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Sunday, January 19, 2020  Spokane, Washington  Est. May 19, 1883
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Dutch treat: Exploring the museums, canals, history and cuisine in Amsterdam

The Westerkerk steeple is seen from a bridge crossing the Prinsengracht canal in Amsterdam’s city center. (Adriana Janovich / The Spokesman-Review)
The Westerkerk steeple is seen from a bridge crossing the Prinsengracht canal in Amsterdam’s city center. (Adriana Janovich / The Spokesman-Review)
By Adriana Janovich For The Spokesman-Review

AMSTERDAM – A few boys had abandoned their bikes in a small grove of trees in one corner of the grassy plein. The sounds of their laughter and carefree calling to one another rose above the din of the nearby street. Just beyond where they were playing, a bronze statue of Anne Frank, eyes cast toward the home she left, kept watch. She, too, had played here just steps from her apartment at No. 37-2 Merwedeplein.

The famous young diarist called this square “The Merry.” When my husband and I visited on a recent autumn afternoon, we were the only tourists. Someone had come before us, though, leaving a bouquet of red roses at the foot of the statue. Spending time here, in south Amsterdam away from the hustle and bustle of the city center, was one of the highlights of a recent trip to Amsterdam. Here are a few more.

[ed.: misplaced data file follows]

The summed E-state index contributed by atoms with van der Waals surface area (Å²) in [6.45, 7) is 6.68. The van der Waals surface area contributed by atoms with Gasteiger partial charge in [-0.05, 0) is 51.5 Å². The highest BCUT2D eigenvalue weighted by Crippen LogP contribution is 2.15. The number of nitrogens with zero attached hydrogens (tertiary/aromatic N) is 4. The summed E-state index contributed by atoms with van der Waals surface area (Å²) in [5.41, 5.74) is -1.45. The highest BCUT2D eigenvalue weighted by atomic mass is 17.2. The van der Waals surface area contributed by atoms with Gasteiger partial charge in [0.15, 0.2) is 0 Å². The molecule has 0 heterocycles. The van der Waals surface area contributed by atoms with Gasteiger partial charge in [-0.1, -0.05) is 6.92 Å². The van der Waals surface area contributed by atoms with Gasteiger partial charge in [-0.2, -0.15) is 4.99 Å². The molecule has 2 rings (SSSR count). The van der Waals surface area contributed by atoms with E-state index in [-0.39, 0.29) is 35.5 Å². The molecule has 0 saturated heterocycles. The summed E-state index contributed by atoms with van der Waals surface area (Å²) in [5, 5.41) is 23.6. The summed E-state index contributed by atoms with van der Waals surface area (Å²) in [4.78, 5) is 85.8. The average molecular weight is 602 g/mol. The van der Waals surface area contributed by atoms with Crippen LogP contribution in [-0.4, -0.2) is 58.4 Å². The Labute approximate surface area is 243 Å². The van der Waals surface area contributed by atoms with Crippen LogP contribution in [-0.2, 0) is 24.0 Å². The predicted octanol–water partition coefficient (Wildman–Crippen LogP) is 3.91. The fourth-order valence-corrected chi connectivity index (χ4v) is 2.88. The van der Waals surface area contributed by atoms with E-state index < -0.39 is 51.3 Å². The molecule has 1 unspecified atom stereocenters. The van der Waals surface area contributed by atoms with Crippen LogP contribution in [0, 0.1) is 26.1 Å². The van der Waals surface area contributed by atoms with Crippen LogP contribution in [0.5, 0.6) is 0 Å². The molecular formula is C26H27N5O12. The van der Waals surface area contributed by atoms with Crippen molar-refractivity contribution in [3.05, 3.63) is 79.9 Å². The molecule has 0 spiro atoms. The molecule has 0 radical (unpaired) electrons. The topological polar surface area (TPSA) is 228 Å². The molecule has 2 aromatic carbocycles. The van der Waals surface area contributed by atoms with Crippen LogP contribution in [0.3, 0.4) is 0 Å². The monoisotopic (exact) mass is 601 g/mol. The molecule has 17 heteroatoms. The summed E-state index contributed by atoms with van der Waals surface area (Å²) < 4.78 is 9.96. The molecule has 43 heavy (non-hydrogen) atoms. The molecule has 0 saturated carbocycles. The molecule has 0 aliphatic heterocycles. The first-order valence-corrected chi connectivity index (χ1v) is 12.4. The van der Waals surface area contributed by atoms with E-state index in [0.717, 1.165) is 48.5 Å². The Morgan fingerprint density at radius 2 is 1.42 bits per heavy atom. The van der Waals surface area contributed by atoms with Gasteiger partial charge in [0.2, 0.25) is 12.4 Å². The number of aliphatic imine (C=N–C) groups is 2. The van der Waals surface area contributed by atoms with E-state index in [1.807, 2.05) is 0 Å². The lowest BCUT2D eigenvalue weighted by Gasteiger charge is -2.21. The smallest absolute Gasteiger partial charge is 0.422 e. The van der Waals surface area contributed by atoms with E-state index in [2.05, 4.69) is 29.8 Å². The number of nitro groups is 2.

Exploring Merwedeplein. The bookshop where Frank got her diary still sits on the backside of the same block as the Frank family apartment. We also made a point to find No. 51 Churchill Laan, where Spokane’s Carla Peperzak, now 96, lived as a teenage Dutch Resistance operative during World War II. She attended the same temple as the Franks and was in Hebrew class with Anne’s older sister.

Learning about Dutch Resistance. I visited Anne Frank House, home of the secret annex where the Frank family hid from the Nazis, the last time I was in Amsterdam. This time, I opted for Verzetsmuseum, or Dutch Resistance Museum, which shows how Dutch people responded to Nazi Occupation. The small but well-organized exhibit includes concealed radios, machines used to forge identification cards, the narrow door to a hiding place and – among other things – a jar of preserved tulip bulbs, the likes of which many Dutch people consumed to survive the winter of 1944-1945. The museum also features an exhibit on the Japanese Occupation of the Dutch East Indies.

Visiting Rembrandt’s House. The red-shuttered building where Dutch master Rembrandt van Rijn lived from 1639 to 1656 houses Rembrandt House Museum, with reconstructions of the artist’s office, salon and studio and demonstrations of 17th century paint-mixing techniques. The collection includes Rembrandt’s etchings, as well as an explanation of the continuing restoration of his famed “The Night Watch.” The nearby Café de Sluyswacht, built in 1695 as the old lock keeper’s house, offers a close-by, cozy, no-frills spot for refreshment.

Perusing Museumplein. Three major museums – Rijksmuseum, Van Gogh Museum and Stedelijk Museum (modern and contemporary art) – are located at this sprawling square, the largest in Amsterdam. At Rijksmuseum, watch the progress of the “The Night Watch” restoration and enjoy a vast collection of paintings from other Dutch masters, including Johannes Vermeer, as well as glassware, jewelry, tapestries, model ships and more.

Cruising the canals. Several outfits offer boat rides through Amsterdam’s ring of 165 canals. My husband and I and our two friends who live part time in Amsterdam rented a Mokumboot for two hours on an overcast day. Because of the weather – it was dry but chilly – we nearly had the canals to ourselves.